The film quickly emphasizes the “out with the old, in with the new” mantra. This phrase naturally hurts George, especially when he overhears the words coming out from Peppy’s mouth during a radio interview. He does try to show some artistic defiance by making his own film, to prove that he was still a big name attraction and talkies was just a fad. However the movie flops and leaves him penniless, eventually forcing him to sell his house and his personal items. There’s a brilliantly illustrated scene where George watches his self made film at the cinema and he watches his on-screen character sink into the sand – then the film ends. It’s the sad realisation for George that despite his abundance of talent, he is slowly becoming irrelevant and his frustrations dictate his darker and vulnerable personality from that moment onwards.

George’s story is as familiar as actors such as Douglas Fairbanks, John Gilbert and even Mary Pickford – stars who dominated the silent movie period but saw their careers decline after the talkies were introduced. It’s because of this story that makes The Artist such an engaging and relevant watch and a fitting tribute to those forgotten stars.

Like Singin’ in the Rain, it romanticises the dancing providing a positive avenue for George to kickstart his career again. It’s an important factor because it’s George finally coming to terms with the new medium. He is able to showcase his talent with the same bravado as he would have demonstrated in a silent film. In Peppy, he has someone who genuinely cares, often looking out for him when others were quick to abandon him. Personality wise they are opposites, but their instant yet infectious chemistry is undeniable and the two leads are brilliant for conveying that emotion with little dialogue. They are essentially the heart of the film, providing the audience that grounded element to really appreciate their subtle attitudes. And let’s not forget Uggie the dog with its cute yet adorable personality.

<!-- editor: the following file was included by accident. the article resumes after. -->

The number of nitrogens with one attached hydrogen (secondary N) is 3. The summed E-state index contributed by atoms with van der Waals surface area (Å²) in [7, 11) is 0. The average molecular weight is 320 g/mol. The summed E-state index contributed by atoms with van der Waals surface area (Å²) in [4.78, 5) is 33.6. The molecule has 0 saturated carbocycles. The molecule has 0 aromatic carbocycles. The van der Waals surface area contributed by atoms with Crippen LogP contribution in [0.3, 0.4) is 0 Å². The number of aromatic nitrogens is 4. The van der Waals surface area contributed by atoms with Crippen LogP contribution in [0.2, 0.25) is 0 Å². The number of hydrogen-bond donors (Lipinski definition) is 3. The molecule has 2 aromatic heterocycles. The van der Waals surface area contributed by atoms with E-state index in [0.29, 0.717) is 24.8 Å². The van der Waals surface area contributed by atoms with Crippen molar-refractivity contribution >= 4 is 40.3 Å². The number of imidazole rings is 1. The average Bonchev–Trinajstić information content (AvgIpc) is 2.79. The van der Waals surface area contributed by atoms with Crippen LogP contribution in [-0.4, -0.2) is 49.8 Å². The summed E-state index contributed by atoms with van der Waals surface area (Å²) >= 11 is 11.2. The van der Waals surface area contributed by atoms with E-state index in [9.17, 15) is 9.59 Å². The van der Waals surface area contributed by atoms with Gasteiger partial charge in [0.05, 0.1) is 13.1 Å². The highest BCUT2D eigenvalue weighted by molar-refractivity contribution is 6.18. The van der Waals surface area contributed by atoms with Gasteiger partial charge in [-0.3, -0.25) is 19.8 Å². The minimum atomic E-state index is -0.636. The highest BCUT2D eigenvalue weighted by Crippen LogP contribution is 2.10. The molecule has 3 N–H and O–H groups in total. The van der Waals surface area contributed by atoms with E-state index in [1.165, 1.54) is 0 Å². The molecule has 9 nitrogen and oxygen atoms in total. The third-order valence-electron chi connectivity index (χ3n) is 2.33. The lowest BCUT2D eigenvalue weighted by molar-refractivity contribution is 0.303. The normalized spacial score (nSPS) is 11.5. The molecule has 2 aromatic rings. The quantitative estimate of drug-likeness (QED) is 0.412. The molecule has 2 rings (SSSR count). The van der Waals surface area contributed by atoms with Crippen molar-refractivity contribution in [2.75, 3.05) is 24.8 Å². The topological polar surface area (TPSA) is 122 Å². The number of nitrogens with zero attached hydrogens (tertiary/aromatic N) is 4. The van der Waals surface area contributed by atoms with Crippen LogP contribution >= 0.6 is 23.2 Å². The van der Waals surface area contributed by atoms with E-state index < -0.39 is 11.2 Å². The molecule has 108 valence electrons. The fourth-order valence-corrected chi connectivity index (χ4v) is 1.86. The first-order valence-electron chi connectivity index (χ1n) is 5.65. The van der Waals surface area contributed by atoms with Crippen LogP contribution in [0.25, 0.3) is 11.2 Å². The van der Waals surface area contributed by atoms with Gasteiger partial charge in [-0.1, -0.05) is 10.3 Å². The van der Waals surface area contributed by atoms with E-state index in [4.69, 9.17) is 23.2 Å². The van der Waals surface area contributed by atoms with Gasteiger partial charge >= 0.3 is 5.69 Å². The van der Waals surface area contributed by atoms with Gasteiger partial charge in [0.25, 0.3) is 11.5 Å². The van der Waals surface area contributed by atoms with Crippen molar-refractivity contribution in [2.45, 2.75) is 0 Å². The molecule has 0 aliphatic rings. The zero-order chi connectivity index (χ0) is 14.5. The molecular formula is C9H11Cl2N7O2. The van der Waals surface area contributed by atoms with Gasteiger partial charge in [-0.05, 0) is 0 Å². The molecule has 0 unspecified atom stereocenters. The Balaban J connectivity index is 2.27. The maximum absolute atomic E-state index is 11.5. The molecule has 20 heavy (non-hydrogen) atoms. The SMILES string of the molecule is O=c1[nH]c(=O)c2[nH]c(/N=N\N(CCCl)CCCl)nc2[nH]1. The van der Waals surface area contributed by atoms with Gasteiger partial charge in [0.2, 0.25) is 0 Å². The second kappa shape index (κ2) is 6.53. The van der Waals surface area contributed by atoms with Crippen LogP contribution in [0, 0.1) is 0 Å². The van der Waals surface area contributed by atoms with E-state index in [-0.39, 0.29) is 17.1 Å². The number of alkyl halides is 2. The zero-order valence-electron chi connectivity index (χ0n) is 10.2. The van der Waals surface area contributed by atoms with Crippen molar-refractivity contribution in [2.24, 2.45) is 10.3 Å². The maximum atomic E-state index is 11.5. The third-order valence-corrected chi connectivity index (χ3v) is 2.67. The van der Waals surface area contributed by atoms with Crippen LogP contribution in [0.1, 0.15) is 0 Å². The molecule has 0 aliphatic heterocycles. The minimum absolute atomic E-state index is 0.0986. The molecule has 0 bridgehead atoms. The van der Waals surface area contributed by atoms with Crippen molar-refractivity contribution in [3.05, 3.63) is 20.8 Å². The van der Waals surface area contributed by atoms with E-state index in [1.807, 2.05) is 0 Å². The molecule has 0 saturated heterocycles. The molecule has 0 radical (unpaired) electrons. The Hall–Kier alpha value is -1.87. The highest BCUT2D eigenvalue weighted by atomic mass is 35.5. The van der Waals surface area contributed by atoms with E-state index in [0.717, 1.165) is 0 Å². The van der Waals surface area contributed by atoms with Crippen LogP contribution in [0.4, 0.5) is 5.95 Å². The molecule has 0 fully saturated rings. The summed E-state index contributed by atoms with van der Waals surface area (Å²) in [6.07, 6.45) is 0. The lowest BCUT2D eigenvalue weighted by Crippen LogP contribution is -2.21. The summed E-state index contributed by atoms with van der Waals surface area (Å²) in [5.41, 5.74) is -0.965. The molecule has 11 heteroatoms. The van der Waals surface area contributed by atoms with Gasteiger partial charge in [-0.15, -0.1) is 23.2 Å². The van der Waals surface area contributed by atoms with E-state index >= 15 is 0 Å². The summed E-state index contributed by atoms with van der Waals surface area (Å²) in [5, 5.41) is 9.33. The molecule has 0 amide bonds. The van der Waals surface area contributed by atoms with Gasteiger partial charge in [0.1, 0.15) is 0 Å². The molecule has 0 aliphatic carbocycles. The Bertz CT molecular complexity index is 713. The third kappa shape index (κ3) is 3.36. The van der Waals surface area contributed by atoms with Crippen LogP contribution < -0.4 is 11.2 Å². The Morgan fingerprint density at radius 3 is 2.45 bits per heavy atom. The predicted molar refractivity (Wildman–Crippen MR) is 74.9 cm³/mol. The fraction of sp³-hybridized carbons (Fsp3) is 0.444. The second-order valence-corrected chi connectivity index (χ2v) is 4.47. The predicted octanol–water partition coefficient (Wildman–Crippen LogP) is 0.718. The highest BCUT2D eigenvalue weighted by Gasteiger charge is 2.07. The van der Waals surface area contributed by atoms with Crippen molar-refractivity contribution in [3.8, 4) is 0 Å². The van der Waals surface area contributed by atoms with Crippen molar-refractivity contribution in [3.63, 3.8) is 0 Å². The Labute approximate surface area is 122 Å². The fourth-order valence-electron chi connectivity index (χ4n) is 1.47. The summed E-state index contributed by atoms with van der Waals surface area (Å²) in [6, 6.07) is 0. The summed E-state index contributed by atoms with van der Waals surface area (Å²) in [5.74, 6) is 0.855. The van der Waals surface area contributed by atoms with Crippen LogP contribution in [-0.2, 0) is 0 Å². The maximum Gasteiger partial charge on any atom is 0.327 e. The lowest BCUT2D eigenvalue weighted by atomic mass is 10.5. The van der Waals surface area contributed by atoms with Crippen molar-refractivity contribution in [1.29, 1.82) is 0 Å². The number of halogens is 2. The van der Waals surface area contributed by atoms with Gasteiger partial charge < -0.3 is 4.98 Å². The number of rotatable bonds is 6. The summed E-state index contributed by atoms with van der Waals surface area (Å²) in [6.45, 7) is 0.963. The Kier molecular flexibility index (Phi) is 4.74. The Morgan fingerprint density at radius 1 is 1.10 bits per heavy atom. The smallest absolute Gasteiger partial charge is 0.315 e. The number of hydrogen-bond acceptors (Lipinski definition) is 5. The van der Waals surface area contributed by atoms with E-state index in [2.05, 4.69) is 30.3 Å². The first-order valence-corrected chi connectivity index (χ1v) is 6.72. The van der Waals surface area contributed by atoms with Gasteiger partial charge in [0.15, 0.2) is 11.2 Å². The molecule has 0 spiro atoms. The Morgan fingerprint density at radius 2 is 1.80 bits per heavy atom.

With strong competition during its initial release, it’s amazing that after about five watches I still get the same feeling. It’s not a hard film to watch and yes it has its dark moments but there is a resounding positivity that surrounds it.

While Singin’ in the Rain will always remain my favourite musical ever, The Artist is a different experience all together – one that may surprise you if you give it a chance.


  1. This movie is on my list of things to watch, eventually that is, because I’m not sure I’ll be able to sit through silence for so long. Good review!